On Jan. 22, 2023, more than a billion people globally will welcome the Year of the Rabbit – or the Year of Cat, depending on which cultural traditions they follow – as the start of the Lunar New Year. In the New York City public school district, Lunar New Year has been observed as a school holiday since 2015.
The Lunar New Year is sometimes called the Chinese New Year, because it follows a calendar that was developed in China; but it is also celebrated in various parts of Asia, such as Korea and Vietnam. Tibetan and Mongolian cultures follow a similar calendar that will start the Year of the Rabbit about a month later, on Feb. 20.
While this calendar is sometimes just called “lunar,” it adds an extra month every few years to stay in sync with the solar cycle, so it’s technically lunar and solar, or lunisolar. This means that the date of the Lunar New Year in the Gregorian calendar changes from year to year but always falls in January or February. The Gregorian calendar is the solar calendar used today in most parts of the world, including the United States.
As a scholar of East Asian religions, I am familiar with the wide range of lunar and lunisolar calendars used in different religions and cultures, and especially with the religious significance of the East Asian lunisolar calendar.
While this lunisolar calendar brings people together, different countries and cultures have their own legends and customs surrounding the New Year. Even the animal associated with the year can vary.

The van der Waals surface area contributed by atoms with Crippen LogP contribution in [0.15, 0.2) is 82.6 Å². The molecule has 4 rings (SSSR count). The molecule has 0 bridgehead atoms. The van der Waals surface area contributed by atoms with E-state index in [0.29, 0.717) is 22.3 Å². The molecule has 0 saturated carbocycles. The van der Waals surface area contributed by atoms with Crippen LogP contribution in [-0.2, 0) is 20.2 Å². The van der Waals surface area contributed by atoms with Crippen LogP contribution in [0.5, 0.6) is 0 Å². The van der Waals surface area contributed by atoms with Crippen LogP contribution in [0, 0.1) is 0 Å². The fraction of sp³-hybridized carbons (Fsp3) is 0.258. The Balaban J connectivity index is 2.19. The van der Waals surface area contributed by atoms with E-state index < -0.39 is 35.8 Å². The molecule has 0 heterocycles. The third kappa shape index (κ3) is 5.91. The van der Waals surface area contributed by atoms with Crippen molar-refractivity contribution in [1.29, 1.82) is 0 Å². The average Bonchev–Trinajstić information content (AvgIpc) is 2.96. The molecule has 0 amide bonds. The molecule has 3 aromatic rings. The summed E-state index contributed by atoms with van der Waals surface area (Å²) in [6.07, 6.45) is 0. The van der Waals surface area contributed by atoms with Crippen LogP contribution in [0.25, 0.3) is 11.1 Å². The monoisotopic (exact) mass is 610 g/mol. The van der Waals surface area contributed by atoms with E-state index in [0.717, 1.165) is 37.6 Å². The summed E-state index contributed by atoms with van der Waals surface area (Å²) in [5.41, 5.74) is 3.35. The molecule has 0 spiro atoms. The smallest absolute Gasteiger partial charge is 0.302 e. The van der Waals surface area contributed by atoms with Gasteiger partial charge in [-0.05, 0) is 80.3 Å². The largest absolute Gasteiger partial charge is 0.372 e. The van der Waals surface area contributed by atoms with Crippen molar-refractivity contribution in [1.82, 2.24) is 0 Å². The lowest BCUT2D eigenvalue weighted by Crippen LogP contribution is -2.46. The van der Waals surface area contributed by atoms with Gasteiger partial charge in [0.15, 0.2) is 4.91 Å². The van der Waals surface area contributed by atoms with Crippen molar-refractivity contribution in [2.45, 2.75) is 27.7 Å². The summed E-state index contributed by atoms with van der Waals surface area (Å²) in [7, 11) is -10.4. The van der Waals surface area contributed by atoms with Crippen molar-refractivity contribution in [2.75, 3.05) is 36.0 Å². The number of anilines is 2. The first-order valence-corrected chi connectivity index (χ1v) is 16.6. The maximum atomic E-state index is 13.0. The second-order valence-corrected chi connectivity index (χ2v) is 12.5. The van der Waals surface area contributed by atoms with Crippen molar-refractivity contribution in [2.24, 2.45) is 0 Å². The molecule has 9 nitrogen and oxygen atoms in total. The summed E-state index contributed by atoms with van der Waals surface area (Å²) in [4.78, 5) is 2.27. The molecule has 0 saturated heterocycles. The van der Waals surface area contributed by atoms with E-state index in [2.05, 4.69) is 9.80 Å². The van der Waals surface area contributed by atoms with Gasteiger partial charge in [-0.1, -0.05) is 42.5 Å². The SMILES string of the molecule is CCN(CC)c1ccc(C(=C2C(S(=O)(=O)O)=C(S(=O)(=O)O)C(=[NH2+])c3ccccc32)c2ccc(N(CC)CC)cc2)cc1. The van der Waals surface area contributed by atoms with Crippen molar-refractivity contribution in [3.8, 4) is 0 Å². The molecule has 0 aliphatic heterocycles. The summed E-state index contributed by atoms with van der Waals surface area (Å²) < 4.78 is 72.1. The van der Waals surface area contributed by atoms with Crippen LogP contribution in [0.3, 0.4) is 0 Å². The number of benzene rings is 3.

Year of the Rabbit or Year of the Cat?
In most parts of East Asia, the new year that begins on Jan. 22 corresponds to the rabbit, and also to the element of water and the feminine yin force. The cycle takes 60 years to complete, so 60th birthdays across East Asia are times for special celebrations.
However, the animal associations of the zodiac can vary: In Vietnam, Jan. 22 will usher in the Year of the Cat instead. The most recent Year of the Cat, in 2011, saw a baby boom in Vietnam because of the good luck associated with that zodiac sign.
One explanation among scholars for why Vietnamese culture celebrates it as the Year of the Cat is that the earthly branch corresponding to “rabbit” is pronounced mao in Mandarin and meo in Vietnamese, which sounds similar to the Vietnamese word for “cat.”
Another explanation comes from two variations of a popular legend about how the 12 zodiac animals were chosen. According to that legend, either the Buddha or the Jade Emperor, head of the Chinese pantheon, organized a race across a river to choose the zodiac animals and their order.
In the Chinese version, the cat and rat were riding across a river on an ox when the rat, in its drive to be first, pushed the cat into the water so that the cat arrived last and was disqualified. The rabbit was crossing the river by hopping on stones sticking out of the water, but with one lucky leap it landed on a floating log that swiftly carried it to shore, so that the rabbit finished fourth. However, in the Vietnamese version – which lacks a rabbit – the cat could swim and ended up arriving fourth.